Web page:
Don’t Get Heartburn This Summer



Favorite summer foods can exacerbate heartburn – the unpleasant
burning sensation felt deep in your chest after eating or drinking. Tomatoes, barbecue, citrus & cocktails can make symptoms of Gastroesophageal Reflux Disease, or GERD, feel even more uncomfortable…

Understanding GERD
GERD occurs when the lower muscle of the esophagus doesn’t close properly, allowing stomach acid and food to flow back up. If left untreated, it can cause serious damage to the lining of the esophagus.

Symptoms include:

■ Burning pain that begins in the chest or behind the chest
bone and moves up toward the throat
■ Pain that usually occurs after meals and responds to antacids
■ A feeling that food is coming back into the mouth
■ An acid or bitter taste at the back of the throat
■ Chronic coughing, wheezing or worsening asthma
■ Sore throat or hoarseness & difficulty swallowing

You can manage your symptoms for a heartburn-free summer:

  1. Keep a diet log. Identify what triggers heartburn for you & avoid those foods.
  2. Limit trigger foods such as tomatoes, peppermints, chocolate, fatty & fried food, caffeinated drinks & citrus drinks. Instead of tomatoes in your salad, replace with carrots or milder veggies; grill instead of frying; and refresh dessert with sorbets instead of chocolate.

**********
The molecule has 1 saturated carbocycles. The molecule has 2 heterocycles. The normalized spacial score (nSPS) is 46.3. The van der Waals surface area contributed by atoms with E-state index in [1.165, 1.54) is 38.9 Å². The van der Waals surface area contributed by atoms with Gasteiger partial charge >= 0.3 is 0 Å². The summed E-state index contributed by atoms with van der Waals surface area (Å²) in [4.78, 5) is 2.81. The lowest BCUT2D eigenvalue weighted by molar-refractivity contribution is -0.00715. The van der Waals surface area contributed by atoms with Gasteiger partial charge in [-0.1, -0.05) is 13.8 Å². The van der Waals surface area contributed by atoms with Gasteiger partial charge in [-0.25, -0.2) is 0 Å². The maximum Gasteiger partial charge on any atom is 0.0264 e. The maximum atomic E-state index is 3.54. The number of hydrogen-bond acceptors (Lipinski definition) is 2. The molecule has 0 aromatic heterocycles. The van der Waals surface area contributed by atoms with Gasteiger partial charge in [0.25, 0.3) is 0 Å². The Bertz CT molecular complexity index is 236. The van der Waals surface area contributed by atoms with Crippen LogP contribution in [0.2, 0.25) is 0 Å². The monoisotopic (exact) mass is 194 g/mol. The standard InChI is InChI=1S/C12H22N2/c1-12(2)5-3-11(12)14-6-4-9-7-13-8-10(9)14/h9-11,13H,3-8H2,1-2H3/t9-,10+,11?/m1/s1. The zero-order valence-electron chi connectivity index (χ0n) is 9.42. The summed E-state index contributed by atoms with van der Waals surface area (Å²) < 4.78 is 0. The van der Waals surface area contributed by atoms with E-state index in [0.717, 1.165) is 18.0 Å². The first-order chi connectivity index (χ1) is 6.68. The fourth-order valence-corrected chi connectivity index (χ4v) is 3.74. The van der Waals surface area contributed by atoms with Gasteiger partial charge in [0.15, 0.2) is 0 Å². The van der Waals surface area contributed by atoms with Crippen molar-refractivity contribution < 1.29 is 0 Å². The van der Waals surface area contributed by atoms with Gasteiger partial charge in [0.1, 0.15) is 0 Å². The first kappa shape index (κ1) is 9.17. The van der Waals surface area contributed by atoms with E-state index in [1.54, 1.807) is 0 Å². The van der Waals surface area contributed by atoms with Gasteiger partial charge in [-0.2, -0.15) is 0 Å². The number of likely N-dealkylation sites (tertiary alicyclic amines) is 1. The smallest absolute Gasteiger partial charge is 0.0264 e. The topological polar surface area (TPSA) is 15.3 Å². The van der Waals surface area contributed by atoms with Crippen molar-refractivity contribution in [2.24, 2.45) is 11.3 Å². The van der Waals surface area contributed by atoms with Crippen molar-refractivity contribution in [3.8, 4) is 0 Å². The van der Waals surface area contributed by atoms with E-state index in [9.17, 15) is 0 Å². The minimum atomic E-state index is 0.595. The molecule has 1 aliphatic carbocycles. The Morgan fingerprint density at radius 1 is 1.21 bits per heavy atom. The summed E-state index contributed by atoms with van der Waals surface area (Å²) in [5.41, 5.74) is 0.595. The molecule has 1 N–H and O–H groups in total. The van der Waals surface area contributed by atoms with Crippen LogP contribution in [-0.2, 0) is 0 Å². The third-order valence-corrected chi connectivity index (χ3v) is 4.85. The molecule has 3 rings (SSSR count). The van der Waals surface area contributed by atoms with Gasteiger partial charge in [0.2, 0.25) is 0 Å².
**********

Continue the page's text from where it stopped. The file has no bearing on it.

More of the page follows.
3. Maintain a healthy weight. Being overweight putsmore pressure on your stomach. Take advantage of the later sunsets – go on a walk after dinner.
  4. Avoid tight-fitting belts and clothes that put pressureon your stomach. Summer affords more opportunities to wear lightweight fabrics such as linen or seersucker,which fit loosely on the body.
  5. Avoid alcohol, which increases the chances of acid flowing from your stomach into your esophagus.
  6. Eat small meals. Try six small meals a day, instead of three large ones, and eat slowly.
  7. Let your food digest. Avoid exercising, lying down or bending over soon after eating.
  8. Stop smoking. Smoking stimulates acid production and inhibits saliva, which protects the esophagus lining.

If symptoms persist or taking over-the-counter antacids or prescription medications do not
provide relief, make time to talk with your doctor.

For more information, call the Heartburn Treatment Center at Northside Hospital-Forsyth at 770-844-3675 or visit


Please enter your comment!
Please enter your name here